Notes on "The Impact of Operating System Structure on Memory System Performance"
Compares a monolithic OS and a microkernel on memory performance and demonstrates memory-based performance issues with the microkernel-based OS. Explains why OS performance is comparatively worse than application performance by examining OS architecture. To compare the OSs, the paper evaluates several assertions about the impact of OS structure on performance in the context of memory by running a suite of benchmarks designed to test the assertions. Advocates the use of MCP (mean cycles per instruction) as a metric because it captures impact on overall performance, as opposed to other metrics like cache miss percentage which may be high but cause negligible impacts on benchmark performance.
The paper also contributes to 90s discussion on kernel architecture; it benchmarks Ultrix (a monolithic Unix-based OS) and Mach 3.0 (a Unix-based microkernel). The benchmarks find that memory penalty for system instructions is 1-3x greater for Mach 3.0 than for Ultrix. In addition, IPC overhead for Mach 3.0 was responsible for a small portion of the the overall system overhead in terms of instructions executed, suggesting that microkernel optimizations must consider sources of overhead beyond IPC such as MCPI. However, Mach 3.0 consistently trailed Ultrix in performance which may point to why monolithic OSs like Linux dominated in subsequent decades.
Compiled from Table 1-1 §4, and §5.
- System and user locality. The OS has less instruction and data locality than user programs. Therefore, OSs aren’t getting faster as fast as user programs.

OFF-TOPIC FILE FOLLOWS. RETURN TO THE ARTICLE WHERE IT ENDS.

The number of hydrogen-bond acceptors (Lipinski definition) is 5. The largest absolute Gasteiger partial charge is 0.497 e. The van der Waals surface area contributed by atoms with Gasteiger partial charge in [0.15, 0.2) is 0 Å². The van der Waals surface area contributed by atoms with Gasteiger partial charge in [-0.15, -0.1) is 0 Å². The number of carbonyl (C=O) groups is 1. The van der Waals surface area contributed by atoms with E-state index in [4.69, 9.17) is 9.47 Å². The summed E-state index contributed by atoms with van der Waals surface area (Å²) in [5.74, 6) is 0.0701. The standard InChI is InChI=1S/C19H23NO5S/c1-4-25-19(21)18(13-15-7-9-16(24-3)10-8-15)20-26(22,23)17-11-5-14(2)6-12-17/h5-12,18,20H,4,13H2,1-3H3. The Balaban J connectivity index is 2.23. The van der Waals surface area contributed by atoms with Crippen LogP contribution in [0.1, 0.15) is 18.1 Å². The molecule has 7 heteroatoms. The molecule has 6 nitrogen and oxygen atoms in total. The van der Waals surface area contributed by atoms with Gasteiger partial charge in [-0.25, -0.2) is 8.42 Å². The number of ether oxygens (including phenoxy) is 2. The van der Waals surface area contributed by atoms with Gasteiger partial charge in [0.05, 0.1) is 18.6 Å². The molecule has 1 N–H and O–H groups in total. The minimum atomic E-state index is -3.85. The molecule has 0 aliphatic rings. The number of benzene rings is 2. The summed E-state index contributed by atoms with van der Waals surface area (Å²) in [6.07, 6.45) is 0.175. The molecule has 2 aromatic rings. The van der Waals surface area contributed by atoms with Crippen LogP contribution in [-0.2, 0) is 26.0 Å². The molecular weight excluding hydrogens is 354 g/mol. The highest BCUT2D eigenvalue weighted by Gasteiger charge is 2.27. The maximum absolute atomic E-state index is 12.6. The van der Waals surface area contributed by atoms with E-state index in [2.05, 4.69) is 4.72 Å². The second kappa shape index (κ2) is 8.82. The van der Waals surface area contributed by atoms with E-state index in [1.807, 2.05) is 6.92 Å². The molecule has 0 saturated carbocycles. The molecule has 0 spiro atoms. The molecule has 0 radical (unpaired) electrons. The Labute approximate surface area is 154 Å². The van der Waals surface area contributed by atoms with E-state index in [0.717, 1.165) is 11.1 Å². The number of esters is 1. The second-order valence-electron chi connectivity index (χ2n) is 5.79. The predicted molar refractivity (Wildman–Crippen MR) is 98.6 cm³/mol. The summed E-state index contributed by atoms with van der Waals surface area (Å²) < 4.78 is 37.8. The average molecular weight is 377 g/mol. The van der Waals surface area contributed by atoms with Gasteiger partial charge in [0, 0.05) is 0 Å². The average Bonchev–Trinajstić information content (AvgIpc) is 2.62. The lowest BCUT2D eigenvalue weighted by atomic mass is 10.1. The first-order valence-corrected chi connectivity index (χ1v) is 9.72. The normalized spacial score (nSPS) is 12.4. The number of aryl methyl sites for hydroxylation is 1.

- True, the OS has a greater percentage of cache misses.
- Instruction locality is worse than data locality during system execution.
- System instruction locality. System architecture is more dependent on instruction cache behavior than is user execution. Therefore, a balanced cache system for user programs may not be balanced for the system.
- Somewhat true. True for programs with working sets small enough to fit in the cache. Not true for large programs which may encounter performance penalties similar to an OS (e.g. GCC).
- System text shows less locality than system data.
- User/system competition. Collisions between user and system references lead to significant performance degradation in the memory system (cache and TLB). Therefore, a split user/system cache could improve performance.
- Not true for tested workloads. Separating into user and system caches did not significantly reduce miss rates relative to a smaller unified cache.
- Large programs with frequent voluntary context switches (e.g. X11) have more severe performance penalties due to cache misses.
- System TLB misses have much less impact on performance than cache misses.
- System self-interference. Self-interference is a problem in system instruction reference streams. Therefore, increased cache associativity and/or the use of text placement tools could improve performance.
- Somewhat true. Self-interference has a small relative impact when the cache is full.
- Self-inference occurs when insufficient cache associativity associativity results in cache misses.
- Block operations. System block memory operations are responsible for a large percentage of memory system reference costs. Therefore, programs that incur many block memory operations will run more slowly than expected.
- Block operations are mostly due to VM, file-system, and (for Mach 3.0 microkernel) IPC operations.
- Streaming writes. Write buffers are less effective for system (as opposed to user) reference streams. Therefore, a write buffer adequate for user code may not be adequate for system code.
- Page mapping strategy. Virtual page mapping strategies can have significant impact on cache performance. Therefore, systems should support a flexible page mapping interface, and should avoid default strategies that are prone to pathological behavior.
- A deterministic strategy may perform poorly on direct-mapped caches when program reordering tools aren’t used. In this situation, a random strategy may perform better.